Moenie Worry Nie

What will the year hold for us? The future might look rather bleak for some people – loss of job, ill health, financial problems. In such cases the natural thing is to worry about the future, but God says, “do not worry!”

Jesus spoke clearly in His ‘Sermon on the Mount’ about how we are not to worry (Matthew 6:25-34).  Embedded in His message are three antidotes to worry – Faith, living in today, and a focus on the Kingdom of God.

Worry is an expression of lack of faith in God’s provision. Jesus points us to birds and flowers and asks why we can’t trust as they do. To have faith in God is to believe that He is good, that He knows what we need, and that He cares about us and our circumstances. If we have faith only in ourselves or others, then we surely have cause to worry. However, if our faith is in God we can live in the sure knowledge that, no matter what happens in the future, God will walk us through it.

WorryingWhen my son started his business career he was often worried about his ability to do what was expected of him. I remember repeating to him the well known words, ‘Do your best and trust God for the rest’. If we do our very best yet maintain faith in God, not our ability, then we have nothing to worry about.

Another thing about worry is that it lives in the future.

Regret lives in the past and is concerned with what could have been, while worry lives in the future and is concerned with what might be.
An antidote to worry is to choose to live in today. Jesus put it this way; “do not worry about tomorrow, for tomorrow will worry about itself. Each day has enough trouble on its own” (Matthew 6:34). On the positive side, to live in the presence of God we must choose to live in today. God describes Himself as ‘I am’ (Exodus 3:14) and we encounter Him not in the past, or the future, but in the present – today. Regret lives in the past, worry lives in the future, but God lives with us today!

Worry is focused on needs. Jesus tells us that His Father knows what we need and will provide for our needs. However, He makes it clear that pagans focus on needs whilst His disciples focus on the Kingdom of God. If we focus our thought and energy on satisfying our needs, then we will be no different to unsaved people, and like most, we will be beset with worries. However, if we choose to seek God’s righteous kingdom, then we will have little time to worry about our needs.

To apply the Faith Antidote is to express our trust and confidence in God and to acknowledge that He cares about us. It is to thank Him for what we already do have instead of fretting about what we do not have. To apply the Today Antidote is to decide what we are going to do today, just today, and then to do it together with the ever-present Lord. To apply the Kingdom Antidote is to ask questions like; ‘Does my present condition open me to people I would not have normally met?’ and, ‘Does my present experience equip me to help others in Jesus name?’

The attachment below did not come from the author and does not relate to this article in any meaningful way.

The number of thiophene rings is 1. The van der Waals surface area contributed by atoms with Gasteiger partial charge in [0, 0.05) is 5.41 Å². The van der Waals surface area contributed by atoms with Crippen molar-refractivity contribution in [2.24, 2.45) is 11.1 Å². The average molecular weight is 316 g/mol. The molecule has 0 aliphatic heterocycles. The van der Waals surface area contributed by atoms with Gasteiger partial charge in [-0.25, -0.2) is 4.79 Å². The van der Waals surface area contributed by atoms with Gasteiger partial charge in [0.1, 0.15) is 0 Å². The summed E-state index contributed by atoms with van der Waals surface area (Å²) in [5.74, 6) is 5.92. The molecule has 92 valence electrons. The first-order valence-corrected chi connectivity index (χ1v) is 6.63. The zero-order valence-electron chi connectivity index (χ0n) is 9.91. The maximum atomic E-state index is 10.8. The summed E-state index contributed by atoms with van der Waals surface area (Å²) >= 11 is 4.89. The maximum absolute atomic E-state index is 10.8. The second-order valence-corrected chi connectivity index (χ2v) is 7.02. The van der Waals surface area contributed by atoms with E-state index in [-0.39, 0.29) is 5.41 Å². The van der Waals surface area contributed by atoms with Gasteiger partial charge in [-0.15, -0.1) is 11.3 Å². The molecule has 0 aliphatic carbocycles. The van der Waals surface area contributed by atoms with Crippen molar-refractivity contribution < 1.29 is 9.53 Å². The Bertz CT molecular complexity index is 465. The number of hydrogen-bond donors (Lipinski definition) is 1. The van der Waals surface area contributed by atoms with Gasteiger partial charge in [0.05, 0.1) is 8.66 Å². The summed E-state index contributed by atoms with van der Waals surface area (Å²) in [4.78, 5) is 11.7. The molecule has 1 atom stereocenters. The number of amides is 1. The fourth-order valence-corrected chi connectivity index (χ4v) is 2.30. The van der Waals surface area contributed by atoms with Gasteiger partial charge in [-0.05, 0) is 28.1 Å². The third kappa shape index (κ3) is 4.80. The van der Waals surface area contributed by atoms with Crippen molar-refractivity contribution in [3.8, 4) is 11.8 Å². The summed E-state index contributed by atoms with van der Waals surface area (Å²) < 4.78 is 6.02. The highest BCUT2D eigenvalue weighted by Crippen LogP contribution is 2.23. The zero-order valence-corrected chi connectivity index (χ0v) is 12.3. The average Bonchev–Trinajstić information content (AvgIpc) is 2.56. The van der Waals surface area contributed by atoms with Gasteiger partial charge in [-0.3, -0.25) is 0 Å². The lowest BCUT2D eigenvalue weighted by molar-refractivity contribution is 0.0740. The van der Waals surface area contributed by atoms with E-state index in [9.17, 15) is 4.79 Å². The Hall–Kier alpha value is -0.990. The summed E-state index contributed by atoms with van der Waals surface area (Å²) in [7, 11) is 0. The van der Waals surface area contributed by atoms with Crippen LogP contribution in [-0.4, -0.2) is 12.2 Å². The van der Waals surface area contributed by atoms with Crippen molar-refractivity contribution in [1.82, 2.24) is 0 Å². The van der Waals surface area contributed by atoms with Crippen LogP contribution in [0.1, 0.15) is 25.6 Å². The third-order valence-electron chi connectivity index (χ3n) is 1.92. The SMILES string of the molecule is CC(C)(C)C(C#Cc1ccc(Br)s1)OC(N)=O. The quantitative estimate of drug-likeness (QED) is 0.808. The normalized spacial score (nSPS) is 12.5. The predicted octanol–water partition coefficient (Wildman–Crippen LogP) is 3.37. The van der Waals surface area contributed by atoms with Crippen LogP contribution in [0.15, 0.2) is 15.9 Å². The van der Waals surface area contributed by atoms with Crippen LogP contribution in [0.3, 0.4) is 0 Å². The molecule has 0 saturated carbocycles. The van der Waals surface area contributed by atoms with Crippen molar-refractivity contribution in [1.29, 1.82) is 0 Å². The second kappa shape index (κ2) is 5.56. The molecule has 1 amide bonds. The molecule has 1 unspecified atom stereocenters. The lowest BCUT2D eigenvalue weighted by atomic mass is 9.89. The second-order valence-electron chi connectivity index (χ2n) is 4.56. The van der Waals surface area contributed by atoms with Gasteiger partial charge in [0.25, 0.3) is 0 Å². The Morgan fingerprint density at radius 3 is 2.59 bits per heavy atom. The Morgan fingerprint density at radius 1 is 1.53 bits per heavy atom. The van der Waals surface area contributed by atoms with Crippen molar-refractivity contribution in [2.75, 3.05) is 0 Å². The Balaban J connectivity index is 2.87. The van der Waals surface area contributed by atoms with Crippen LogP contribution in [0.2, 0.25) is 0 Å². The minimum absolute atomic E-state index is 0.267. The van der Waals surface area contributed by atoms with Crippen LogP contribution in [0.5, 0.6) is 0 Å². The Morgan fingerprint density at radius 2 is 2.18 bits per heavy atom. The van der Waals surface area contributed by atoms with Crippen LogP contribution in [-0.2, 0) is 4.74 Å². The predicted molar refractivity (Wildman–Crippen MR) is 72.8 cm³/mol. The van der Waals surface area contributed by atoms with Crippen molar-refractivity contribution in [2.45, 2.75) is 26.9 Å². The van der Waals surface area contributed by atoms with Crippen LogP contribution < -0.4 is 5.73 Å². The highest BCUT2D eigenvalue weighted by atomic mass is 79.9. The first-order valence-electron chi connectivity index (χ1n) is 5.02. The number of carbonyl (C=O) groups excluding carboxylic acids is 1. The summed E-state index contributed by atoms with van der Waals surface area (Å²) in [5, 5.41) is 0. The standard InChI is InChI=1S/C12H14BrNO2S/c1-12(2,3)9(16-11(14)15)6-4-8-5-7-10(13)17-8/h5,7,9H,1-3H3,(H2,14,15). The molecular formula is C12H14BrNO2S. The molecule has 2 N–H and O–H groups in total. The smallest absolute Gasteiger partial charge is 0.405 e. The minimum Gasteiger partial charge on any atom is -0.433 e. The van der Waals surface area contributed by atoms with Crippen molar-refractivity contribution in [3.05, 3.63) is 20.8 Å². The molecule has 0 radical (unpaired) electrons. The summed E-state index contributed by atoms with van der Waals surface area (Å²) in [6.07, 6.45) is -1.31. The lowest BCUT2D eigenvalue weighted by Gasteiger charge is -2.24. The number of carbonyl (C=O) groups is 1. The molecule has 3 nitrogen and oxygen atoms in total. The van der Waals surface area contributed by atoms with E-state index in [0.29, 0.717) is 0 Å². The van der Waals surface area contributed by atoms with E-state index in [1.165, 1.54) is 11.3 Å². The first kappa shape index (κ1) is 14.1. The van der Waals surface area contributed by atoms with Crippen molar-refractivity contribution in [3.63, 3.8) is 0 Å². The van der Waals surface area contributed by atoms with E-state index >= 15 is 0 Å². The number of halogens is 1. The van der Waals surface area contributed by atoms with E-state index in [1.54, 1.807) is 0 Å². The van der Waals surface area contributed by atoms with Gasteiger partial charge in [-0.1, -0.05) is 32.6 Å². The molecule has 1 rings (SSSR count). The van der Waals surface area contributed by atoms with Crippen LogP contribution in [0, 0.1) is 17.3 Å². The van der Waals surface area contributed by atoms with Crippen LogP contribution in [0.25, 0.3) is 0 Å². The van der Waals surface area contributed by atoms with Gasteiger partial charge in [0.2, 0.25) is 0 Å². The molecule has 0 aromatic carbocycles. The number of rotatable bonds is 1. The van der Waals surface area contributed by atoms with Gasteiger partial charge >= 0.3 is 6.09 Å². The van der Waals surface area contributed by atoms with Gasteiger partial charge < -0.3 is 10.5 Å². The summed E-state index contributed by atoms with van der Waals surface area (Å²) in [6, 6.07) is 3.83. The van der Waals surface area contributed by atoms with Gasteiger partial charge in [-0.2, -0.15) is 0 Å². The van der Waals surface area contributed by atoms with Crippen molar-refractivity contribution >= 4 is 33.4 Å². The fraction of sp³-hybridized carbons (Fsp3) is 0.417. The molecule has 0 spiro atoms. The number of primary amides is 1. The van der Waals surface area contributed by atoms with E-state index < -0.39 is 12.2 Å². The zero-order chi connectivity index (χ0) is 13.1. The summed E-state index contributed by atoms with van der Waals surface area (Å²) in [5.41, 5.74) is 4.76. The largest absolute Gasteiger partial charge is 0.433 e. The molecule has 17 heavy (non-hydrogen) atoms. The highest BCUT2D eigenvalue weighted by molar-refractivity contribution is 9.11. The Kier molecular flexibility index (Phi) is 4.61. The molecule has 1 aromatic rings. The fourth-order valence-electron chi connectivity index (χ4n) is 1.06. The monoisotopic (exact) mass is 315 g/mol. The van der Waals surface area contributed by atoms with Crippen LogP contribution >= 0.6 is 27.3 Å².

When we are struggling, our natural orientation is the opposite to what I am proposing. Our inclination is to look to someone or something to solve our problems, to focus on tomorrow rather than today, and to withdraw into a self-preservation rather than a Kingdom of God mindset.

But God’s ways are different to our ways, and only His ways bring us peace of mind.
His ways are the ways of faith, living in today, and focusing on the Kingdom of God . When we follow His ways then worry is crowded out and has no home in us, and we are free to be all that God intends us to be. So… Moenie worry nie!


Picture of Christopher Peppler

Christopher Peppler



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About Me

My name is Christopher Peppler and I was born in Cape Town, South Africa in 1947. While working in the financial sector I achieved a number of business qualifications from the Institute of Bankers, Damelin Management School, and The University of the Witwatersrand Business School. After over 20 years as a banker, I followed God’s calling and joined the ministry full time. After becoming a pastor of what is now a quite considerable church, I  earned an undergraduate theological qualification from the Baptist Theological College of Southern Africa and post-graduate degrees from two United States institutions. I was also awarded the Doctor of Theology in Systematic Theology from the University of Zululand in 2000.

Four years before that I established the South African Theological Seminary (SATS), which today is represented in over 70 countries and has more than 2 500 active students enrolled with it. I presently play an role supervising Masters and Doctoral students.

I am a passionate champion of the Christocentric or Christ-centred Principle, an approach to biblical interpretation and theological construction that emphasises the centrality of Jesus

I have been happily married to Patricia since the age of 20, have two children, Lance and Karen, a daughter-in-law Tracey, and granddaughters Jessica and Kirsten. I have now retired from both church and seminary leadership and devote my time to writing, discipling, and the classical guitar.

If you would like to read my testimony to Jesus then click HERE.